Nonsense on Stilts


It is unusual for a discipline if that is the right word, to survive and thrive for over 30 years where the principal product is a framework for creating imaginary value claims for pharmaceutical products. Yet this is the situation that health technology has been promoted, and continues to promote, through professional associations such as the International Society for Pharmacoeconomics and Outcomes Research (ISPOR) with organizations such as the Institute for Clinical and Economic Review. (ICER) and the National Pharmaceutical Council (NPC). The latest gem is the publication of the Consolidated Health Economic Evaluation Reporting Standards 2022, otherwise known as CHEERS 22, although from the perspective of the standards of normal science there is little to cheer about.

The persistence of what we call the approximate information meme (not paradigm) is not surprising. For 30 years academic institutions and their support in government and professional associations have drilled into generations of graduate students in pharmacy and healthy economics the role of modeling to meet evidence gaps at product launch. This is achieved by rejecting the tiresome and more difficult task of setting the stage for ongoing disease area and therapeutic class reviews through hypothesis testing and the discovery of new facts, replacing it by the simpler process of creating assumption driven simulation models to invent blanket claims for comparative cost-effectiveness. The underlying belief is that formulary committees are willing to accept invented claims for new products as key inputs to formulary decisions. The fact that these claims are divorced from the real world and, as tautologies, lack any substance, is not apparently an issue.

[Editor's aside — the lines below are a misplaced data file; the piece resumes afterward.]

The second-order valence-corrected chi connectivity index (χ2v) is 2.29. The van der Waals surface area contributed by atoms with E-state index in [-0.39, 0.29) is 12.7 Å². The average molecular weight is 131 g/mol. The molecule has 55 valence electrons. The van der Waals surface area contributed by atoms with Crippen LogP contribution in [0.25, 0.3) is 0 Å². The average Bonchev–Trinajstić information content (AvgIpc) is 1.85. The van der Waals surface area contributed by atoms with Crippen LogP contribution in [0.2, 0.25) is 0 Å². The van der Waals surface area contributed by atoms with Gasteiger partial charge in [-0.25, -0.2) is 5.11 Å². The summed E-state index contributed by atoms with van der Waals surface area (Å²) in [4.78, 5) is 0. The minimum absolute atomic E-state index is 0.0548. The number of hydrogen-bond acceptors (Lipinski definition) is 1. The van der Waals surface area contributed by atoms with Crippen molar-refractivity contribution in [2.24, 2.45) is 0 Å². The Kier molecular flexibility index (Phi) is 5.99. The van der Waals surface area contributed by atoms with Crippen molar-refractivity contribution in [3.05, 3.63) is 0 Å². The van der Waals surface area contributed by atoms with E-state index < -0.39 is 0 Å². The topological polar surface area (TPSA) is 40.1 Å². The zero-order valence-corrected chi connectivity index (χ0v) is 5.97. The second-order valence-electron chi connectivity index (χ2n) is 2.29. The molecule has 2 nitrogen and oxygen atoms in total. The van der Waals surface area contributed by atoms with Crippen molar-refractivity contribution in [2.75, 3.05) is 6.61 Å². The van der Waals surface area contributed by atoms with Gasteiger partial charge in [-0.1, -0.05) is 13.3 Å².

The outcome is that practitioners in health technology assessment have a unique claim: the only discipline in the physical sciences and mature social science that rejects the notion of progress in the discovery of new, yet provisional facts in favor of inventing claims which are designed deliberately to fail any possibility of empirical evaluation.

The CHEER 22 contribution, setting standards for presenting imaginary modeled cost-effectiveness claims to journals, is the epitome of this failure; a failure that is recognized but ignored. After all, with 30 years of proselytizing to a global audience, it is extremely difficult for leaders in the field to walk them back from the edge of the abyss.


Langley PC. ICER, ISPOR, and QALYs: A Tale of Imaginary Worlds, Inov Pharm. 2019:10(4): No. 10

Langley P. Nonsense on Stilts – Part 1: The ICER 2020-2023 value assessment framework for constructing imaginary worlds. Inov Pharm. 2020;11(1):No. 12

Langley P. Let a Thousand Models Bloom: ICER Analytics Opens the Floodgates to Cloud Pseudoscience. Inov Pharm. 2021;12(1):No. 5

Langley P. Peter Rabbit is a Badger in Disguise: Deconstructing the Belief System of the Institute for Clinical and Economic Review in Health Technology Assessment. InovPharm. 2021; 12(2): No. 20

Langley P. Supping with the Devil: Belief and the Imaginary World of Multiple Myeloma Therapies Invented by the Institute for Clinical and Economic Review. Inov Pharm. 2021; 12(3): No. 6